Missing the Old Goldman Sachs


Seventy Goldman Sachs (NYS: GS) employees were promoted to "partner" status on Tuesday. The Wall Street bank does this every two years, escalating a small group of employees to what has been called the most coveted job title in finance.

Congratulations to you all.

How will life change for the new group of Goldman partners? They will have more responsibility. More eyes watching them. There will be more meetings, more luncheons, and a higher obligation to reflect the firm's values.

But mostly, they're just going to be making a lot more money.

Being elevated to a Goldman partner is largely ceremonial. After going public in 1999, Goldman is no longer a partnership, after all.

Some background here. Before 1999, Goldman was owned by its partners. And by owned, that meant taking part in both the firm's successes and losses. Lisa Endlich's 1999 book, The Culture of Success, describes how aligned partners were to Goldman's fortunes:

In a private partnership none of the assets of partners are shielded from liability, and the individual partners are exposed down to the pennies in their children's piggy banks. Large trading losses or lawsuits could pose a threat to the firm's capital and ultimately its existence. The actions of a rogue trader could spell personal bankruptcy.

Goldman's partners don't have anywhere near this kind of alignment of interest anymore. No major Wall Street bank does, as they've all gone public. For partners, upside is theoretically unlimited, and downside is capped.

Here's a good example: After Bear Stearns imploded in 2008, former CEO Jimmy Cayne said, "When you lose a billion but you still have several hundred million left, then it's your heirs that get hurt, not you." Back in the partnership days, Cayne would have been left penniless. With today's structure, he's still magnificently rich.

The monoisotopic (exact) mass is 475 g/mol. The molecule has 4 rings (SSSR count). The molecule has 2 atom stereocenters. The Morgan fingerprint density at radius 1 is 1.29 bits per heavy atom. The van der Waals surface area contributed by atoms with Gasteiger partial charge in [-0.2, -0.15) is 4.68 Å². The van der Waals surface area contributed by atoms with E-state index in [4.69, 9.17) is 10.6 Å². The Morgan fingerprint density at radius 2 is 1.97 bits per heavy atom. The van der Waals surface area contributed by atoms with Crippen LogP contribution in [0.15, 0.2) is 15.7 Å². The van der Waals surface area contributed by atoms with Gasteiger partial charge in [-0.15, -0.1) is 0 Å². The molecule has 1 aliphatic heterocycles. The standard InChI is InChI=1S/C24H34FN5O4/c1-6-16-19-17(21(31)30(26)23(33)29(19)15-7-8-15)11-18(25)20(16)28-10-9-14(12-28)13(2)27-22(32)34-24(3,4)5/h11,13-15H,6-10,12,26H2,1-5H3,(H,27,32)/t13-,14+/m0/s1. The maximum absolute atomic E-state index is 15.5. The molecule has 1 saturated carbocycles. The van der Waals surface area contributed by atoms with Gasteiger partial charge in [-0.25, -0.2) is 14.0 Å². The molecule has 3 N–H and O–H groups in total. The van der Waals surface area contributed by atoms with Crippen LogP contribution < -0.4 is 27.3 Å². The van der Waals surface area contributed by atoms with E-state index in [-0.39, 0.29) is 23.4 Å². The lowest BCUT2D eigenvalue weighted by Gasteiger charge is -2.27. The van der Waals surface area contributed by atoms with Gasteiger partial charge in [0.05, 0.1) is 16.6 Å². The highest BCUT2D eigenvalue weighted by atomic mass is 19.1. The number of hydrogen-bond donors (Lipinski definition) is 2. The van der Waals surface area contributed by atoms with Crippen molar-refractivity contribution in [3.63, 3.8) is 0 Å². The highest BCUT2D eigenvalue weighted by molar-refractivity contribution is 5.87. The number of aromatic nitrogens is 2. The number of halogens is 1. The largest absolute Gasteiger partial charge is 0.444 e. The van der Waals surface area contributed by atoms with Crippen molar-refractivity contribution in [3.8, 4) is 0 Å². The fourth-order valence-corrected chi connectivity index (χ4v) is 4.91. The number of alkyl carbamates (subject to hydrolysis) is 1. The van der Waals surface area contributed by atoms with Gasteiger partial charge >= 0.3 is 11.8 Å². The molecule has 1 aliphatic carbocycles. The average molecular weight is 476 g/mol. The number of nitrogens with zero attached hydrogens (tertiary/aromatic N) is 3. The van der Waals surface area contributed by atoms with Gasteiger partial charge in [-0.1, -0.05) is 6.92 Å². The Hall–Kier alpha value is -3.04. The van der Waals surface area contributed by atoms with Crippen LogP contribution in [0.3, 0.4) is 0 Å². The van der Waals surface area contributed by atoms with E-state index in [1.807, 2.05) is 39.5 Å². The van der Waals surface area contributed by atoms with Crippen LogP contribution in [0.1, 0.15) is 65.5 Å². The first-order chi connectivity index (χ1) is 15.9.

So, which system worked better?

For risk management, I don't think there's any comparison -- the partnership wins. During Goldman's partnership days, partners scrutinized each other's activities like a hawk, lest the guy down the hall took a risk that threatened you with personal bankruptcy. "The partnership was a small, intimate organization -- a fraternity in the very best sense of the word -- in which no one was above criticism and the more senior partners regularly challenged their leaders," Endlich wrote.

Goldman (and most of its competitors) ditched the partnership model for two reasons. Partners needed liquidity to cash out the investments they had made in the firm. And the firm itself needed a permanent source of capital that didn't disappear when a partner left or retired. Last year, CEO Lloyd Blankfein told Charlie Rose:

We are a big financial firm. We're not just big in the United States. We are one of the biggest in every country of the world ... We could not do those activities unless we have a balance sheet that had permanent capital. That was why, reluctantly, with much observation, much regret and tears, the firm stopped being a partnership in 1999.

Fair point. But there's a rebuttal.

The market currently values Goldman at 0.8 times book value. As a partnership, it would be valued at book value. That's incredible: It's not even clear that being a public company is a financial benefit to Goldman's partners.

So then the question becomes, why is Goldman valued below book value? It might be because "those activities" Blankfein talks about scare the daylights out of investors. Before Goldman went public it was mostly a consulting firm, advising clients on mergers and helping companies go public. In 1998, traditional investment banking and asset management made up 72% of revenue, while trading made up 27%. Ever since, it has emphasized trading. By late 2009, trading was 81% of revenue.

Becoming a public company allowed Goldman to transform itself and take greater risks than it could before. Who has that benefited? Not the financial system. Probably not its clients. And, amazingly, maybe not even its partners and shareholders.

Before Goldman went public, former senior partner John Whitehead said, "Everybody here knows we have restraints on capital. Capital should be a restraint. It helps you make selections. You have to make choices." I wonder if Goldman made the wrong one.

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The article Missing the Old Goldman Sachs originally appeared on Fool.com.

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